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BRITTEN: Rarities - Hahessy, Britten, Pears, Bowden, Gellhorn

BRITTEN: Rarities - Hahessy, Britten, Pears, Bowden, Gellhorn


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This collection brings together rarities and surprises from the Decca/Argo Britten discography, a collection notable as much for the infrequency with which much of this music is performed as it is for the fact that many of these are world-premiere recordings of Britten’s music. The source material itself is extremely rare and virtually every recording represented here is, in its LP/EP format, a collector’s item, largely from the Argo catalogue. The all-vocal program opens with ‘Voices for Today’ which Britten wrote to mark the 20th anniversary of the founding of the United Nations. His devotion to excellent music for children is represented by a collection of songs, including five from ‘Friday Afternoons’, sung by the boy alto, John Hahessy. It was Hahessy who was chosen over Norma Procter to sing the alto part in Britten’s Canticle II ‘Abraham and Isaac’. The earlier Procter/Pears/Britten version, was recorded in 1957 but not released at the time in favour of the Hahessy recording; it is included on this collection. In later years, it was perhaps inevitable that other British singers would be compared with those who created and inspired Britten’s work, notably Ferrier, particularly after her early death. Pamela Bowden was one of those singers: she studied with Ferrier’s teacher, Roy Henderson, in London and was hailed as the singer’s successor. She is represented by ‘A Charm of Lullabies’ and it seemed sensible to also include the remainder of the music on her original EP – two songs by Purcell – as bonus tracks for this release. A rare spoken-word appearance is made by author (and speaker) T.H. White who reads an extract from his book ‘The Sword in the Stone’ to an accompaniment of Britten’s music.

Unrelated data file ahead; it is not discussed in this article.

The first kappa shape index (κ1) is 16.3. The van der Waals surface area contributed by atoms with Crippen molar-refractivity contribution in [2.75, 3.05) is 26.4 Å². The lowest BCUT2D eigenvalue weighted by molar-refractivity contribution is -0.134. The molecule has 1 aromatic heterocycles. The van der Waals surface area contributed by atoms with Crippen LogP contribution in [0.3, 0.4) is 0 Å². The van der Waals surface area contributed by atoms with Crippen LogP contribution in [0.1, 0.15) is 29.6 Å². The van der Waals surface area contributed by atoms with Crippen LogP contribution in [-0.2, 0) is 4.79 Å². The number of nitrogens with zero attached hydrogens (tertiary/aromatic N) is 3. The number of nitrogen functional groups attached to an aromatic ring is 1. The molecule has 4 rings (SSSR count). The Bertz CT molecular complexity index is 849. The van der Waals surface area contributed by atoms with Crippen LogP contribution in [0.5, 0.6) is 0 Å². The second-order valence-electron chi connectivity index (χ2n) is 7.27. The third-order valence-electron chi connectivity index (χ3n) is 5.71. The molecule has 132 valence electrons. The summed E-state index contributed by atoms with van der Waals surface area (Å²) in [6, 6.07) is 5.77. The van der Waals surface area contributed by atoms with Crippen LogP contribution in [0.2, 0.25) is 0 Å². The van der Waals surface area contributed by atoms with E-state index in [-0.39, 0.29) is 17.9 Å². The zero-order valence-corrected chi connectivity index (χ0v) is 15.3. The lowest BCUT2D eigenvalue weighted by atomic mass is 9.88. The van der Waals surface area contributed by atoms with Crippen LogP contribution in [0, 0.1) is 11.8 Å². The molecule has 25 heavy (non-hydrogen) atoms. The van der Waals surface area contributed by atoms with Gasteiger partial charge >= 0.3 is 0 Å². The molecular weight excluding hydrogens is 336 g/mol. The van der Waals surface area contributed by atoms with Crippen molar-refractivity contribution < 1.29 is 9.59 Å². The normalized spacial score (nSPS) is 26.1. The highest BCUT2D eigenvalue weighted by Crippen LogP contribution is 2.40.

‘John Hahessy has a splendid strong tone, almost brassy in forte, and a blessedly unaffected style: none of those cautious hoots and beautifully modulated vowels that are the bane of the English choirboy tradition. What is more he evidently has a real natural musicality, to judge by his moulding of phrases throughout this disc.’ (Friday Afternoons, etc.) Gramophone

‘admirably read by the author, with a delightful mixture of sardonic humour and delicate description. The atmosphere is heightened by the music of Benjamin Britten, which brilliantly sharpens the word-pictures. … It is all charming and will give great pleasure to young and old, for its story and the way it is told and for Britten’s delicate score.’ (The Sword in the Stone) Gramophone

‘Britten’s songs were written in 1947 for Nancy Evans, and it might be thought that they need rather more mezzo than contralto tone. But Miss Bowden sings them with no apparent strain, and her characterisation of each one is (very) successful … Her voice is not yet as opulent as Kathleen Ferrier’s, but her dramatic sense is possibly more developed.’ (A Charm of Lullabies; Purcell) Gramophone

Voices for Today, Op. 75*
Cambridge University Musical Society Chorus
Benjamin Britten
Choir of King’s College, Cambridge
David Willcocks

Songs from Friday Afternoons, Op. 7*
The Birds*
Corpus Christi Carol*
John Hahessy, boy alto
Benjamin Britten, piano

Canticle II: Abraham and Isaac, Op. 51
Norma Procter, contralto
Peter Pears, tenor
Benjamin Britten, piano

A Charm of Lullabies, Op. 41*
Pamela Bowden, contralto
Peter Gellhorn, piano

‘Bottom’s Dream’ (from A Midsummer Night’s Dream)
Geraint Evans, baritone
L’Orchestre de la Suisse Romande
Ernest Ansermet

The Sword in the Stone*
Terence Hanbury White, narrator
Orchestra conducted by Walter Goehr

Music for a while (arr. Tippett)*
From rosy bowers*
Pamela Bowden, contralto
Peter Gellhorn, piano



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